Improving your credit helps you accomplish long-term goals through more advantageous loan rates as well as having access to various types of financing such as Prosper personal loans or home equity lines of credit.
Everyone has their own financial personality. Understanding your own financial personality, and that of your partner, can help you learn how to cooperate more effectively as a couple and avoid misunderstandings. Take Prosper’s financial personality quiz with your partner and talk about your results and how to apply them to your financial decision-making.
Setting Financial and Retirement Goals
Do you and your partner have a 5 or 10-year plan? If so, are they aligned? These are important questions to ask, especially if you’re thinking of homeownership or have children to plan for. The Prosper Marketplace study found that only 38% of Americans have a financial plan, although an additional 38% say they expect to create one in the future. Planning together—especially with dual incomes—will make it easier to achieve these goals.
The survey results also show that marriage encourages people to plan for the future. For instance, while 65% of married people say they understand a 401(k)—a common way to save for retirement—only 47% of single people feel the same.
There are many ways you can invest for your retirement:
- Mutual funds
- Trading in stocks, bonds, and/or crypto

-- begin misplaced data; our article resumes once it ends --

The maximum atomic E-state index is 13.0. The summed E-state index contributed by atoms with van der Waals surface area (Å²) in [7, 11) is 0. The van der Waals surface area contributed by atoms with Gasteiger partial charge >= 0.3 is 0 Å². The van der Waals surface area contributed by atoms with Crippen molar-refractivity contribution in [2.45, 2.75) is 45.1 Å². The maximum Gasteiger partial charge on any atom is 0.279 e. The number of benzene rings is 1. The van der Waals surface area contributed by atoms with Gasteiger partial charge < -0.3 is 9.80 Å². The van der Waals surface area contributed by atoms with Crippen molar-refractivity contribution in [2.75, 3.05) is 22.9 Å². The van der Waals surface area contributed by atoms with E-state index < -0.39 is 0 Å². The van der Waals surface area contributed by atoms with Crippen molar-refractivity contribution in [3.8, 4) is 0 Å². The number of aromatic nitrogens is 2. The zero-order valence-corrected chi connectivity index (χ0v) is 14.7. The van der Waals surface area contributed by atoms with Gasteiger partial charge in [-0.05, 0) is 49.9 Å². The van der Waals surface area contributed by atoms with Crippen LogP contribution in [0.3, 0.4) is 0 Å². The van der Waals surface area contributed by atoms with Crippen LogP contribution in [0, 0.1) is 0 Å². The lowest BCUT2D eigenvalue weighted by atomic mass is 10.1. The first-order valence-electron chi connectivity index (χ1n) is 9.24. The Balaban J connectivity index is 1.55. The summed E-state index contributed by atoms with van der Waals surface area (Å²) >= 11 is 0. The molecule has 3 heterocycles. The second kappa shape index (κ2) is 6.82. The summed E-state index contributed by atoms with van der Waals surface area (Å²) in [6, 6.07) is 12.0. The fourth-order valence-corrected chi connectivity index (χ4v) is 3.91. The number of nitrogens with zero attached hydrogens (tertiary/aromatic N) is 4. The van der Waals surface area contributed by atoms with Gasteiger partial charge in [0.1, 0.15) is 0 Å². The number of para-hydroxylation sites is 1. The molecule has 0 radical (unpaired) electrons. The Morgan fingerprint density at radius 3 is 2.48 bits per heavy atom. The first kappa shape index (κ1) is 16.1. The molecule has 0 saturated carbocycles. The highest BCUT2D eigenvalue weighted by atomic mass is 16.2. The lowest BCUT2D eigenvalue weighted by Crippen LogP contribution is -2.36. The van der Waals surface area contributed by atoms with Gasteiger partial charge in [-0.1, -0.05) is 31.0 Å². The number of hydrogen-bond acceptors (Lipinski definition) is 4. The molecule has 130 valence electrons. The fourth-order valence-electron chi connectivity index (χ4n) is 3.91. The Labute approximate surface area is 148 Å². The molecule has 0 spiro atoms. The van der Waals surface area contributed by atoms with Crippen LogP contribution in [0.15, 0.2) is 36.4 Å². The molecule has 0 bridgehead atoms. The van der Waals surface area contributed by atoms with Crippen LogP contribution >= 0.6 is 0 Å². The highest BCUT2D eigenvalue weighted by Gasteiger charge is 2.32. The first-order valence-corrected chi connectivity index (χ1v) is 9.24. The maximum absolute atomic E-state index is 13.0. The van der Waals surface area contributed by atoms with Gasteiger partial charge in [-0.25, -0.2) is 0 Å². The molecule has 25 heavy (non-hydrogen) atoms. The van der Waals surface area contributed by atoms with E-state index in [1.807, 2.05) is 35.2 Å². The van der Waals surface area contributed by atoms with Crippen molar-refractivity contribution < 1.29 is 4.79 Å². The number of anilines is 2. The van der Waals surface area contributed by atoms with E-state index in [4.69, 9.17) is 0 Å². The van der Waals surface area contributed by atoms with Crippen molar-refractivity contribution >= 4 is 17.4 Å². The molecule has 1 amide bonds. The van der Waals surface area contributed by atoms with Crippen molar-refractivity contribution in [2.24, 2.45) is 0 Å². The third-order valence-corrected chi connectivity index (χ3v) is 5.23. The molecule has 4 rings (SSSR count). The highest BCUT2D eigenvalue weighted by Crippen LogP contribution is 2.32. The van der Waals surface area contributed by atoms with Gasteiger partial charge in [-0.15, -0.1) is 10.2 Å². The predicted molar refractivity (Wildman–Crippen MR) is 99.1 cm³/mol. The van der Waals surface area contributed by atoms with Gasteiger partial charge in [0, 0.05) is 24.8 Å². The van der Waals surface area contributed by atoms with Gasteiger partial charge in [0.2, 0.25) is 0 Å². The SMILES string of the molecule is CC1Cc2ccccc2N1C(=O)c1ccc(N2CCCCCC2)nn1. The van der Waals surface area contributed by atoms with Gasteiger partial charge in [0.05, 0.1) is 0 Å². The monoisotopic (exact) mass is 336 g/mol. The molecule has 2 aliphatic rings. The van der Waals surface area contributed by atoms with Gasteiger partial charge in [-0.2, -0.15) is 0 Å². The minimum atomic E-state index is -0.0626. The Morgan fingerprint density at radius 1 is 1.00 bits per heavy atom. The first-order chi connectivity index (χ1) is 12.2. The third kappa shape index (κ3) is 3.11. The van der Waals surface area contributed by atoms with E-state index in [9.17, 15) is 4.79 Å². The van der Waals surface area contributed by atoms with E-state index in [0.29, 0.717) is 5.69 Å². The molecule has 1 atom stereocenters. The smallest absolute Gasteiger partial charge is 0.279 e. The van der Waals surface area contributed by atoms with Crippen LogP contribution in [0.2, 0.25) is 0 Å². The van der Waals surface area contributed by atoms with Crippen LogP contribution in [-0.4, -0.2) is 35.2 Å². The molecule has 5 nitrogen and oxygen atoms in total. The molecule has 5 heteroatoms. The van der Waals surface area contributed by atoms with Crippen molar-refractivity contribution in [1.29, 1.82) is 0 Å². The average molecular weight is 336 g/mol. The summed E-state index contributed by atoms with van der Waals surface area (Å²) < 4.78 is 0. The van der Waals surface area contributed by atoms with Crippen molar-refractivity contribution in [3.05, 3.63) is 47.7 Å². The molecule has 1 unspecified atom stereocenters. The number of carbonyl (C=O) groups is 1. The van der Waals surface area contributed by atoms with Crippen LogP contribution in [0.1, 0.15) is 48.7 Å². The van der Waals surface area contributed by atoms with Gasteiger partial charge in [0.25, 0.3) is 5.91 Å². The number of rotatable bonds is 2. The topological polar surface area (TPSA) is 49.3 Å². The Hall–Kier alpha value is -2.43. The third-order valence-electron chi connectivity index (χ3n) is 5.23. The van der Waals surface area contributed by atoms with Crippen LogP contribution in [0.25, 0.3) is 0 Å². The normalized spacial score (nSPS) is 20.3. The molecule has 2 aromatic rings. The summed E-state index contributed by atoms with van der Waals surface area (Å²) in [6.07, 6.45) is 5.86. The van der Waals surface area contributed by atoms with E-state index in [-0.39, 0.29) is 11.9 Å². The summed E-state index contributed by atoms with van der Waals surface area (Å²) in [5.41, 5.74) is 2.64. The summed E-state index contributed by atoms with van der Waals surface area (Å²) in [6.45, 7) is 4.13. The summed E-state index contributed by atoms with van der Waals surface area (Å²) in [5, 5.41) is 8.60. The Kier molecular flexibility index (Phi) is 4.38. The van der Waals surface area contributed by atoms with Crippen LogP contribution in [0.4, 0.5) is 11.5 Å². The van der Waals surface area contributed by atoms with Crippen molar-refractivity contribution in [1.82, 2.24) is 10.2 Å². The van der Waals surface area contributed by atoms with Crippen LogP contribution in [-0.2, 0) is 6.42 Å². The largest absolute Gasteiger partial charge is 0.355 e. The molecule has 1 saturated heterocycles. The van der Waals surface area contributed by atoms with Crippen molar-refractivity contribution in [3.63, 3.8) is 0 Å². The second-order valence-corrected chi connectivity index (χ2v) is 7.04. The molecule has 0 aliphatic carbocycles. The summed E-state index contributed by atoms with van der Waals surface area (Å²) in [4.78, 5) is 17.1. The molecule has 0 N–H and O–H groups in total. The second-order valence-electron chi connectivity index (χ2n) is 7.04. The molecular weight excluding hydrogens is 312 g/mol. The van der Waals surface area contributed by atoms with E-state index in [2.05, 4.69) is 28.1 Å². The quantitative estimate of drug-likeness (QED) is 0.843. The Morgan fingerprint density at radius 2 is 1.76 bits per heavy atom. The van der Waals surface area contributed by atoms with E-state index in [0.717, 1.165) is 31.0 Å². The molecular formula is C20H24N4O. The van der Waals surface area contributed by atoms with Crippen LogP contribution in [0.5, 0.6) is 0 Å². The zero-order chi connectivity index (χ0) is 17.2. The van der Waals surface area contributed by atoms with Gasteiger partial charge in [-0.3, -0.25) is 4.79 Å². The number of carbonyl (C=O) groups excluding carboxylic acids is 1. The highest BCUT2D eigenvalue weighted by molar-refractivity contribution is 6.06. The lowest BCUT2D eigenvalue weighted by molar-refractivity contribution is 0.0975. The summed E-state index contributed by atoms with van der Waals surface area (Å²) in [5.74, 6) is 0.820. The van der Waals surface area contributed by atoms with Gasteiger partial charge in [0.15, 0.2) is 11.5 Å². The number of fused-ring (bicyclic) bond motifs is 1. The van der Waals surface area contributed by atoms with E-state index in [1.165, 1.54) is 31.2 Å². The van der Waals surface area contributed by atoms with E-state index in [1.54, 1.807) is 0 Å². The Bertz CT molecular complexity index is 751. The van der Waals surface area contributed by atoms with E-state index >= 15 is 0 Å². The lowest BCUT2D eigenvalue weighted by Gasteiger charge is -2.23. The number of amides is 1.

- Investing in stocks and bonds via special retirement investment vehicles like 401Ks or Individual Retirement Accounts (IRAs)
- Opening a high-yield savings account
- A combination of the above
We recommend talking to a financial advisor before making investment decisions; Prosper is here to give you general information but it’s important to get specific advice based on your unique situation.
Regardless of what you choose, it’s important to communicate and plan as a couple so you’re not working against each other. After all, you want to build your happy retirement together.
The decision to share finances depends on where you are in your relationship, as well as your personal preferences. While some couples pool the majority of their money into joint accounts, others opt to keep their accounts separate and split their expenses. Many couples do a mix of both. Before you decide, research your options, as well as local laws regarding marriage or domestic partnership and joint property. In some states, your partner’s debts during marriage become yours even if you keep your finances separated. Even if that’s not the case, it’s important to be on the same page since joint accounts mean your decisions can affect your partner’s financial well-being, or vice versa.
Love and money can be difficult subjects to tackle for couples, whether they’ve been together for months or years. However, these are conversations worth having. Financial stress is a leading contributor to relationship problems—and even divorce. Focusing on financial health can eliminate many of these stressors, but almost every couple has financial challenges sometime in their lives. Learning how to have frank conversations about love and money can get you through the hard times.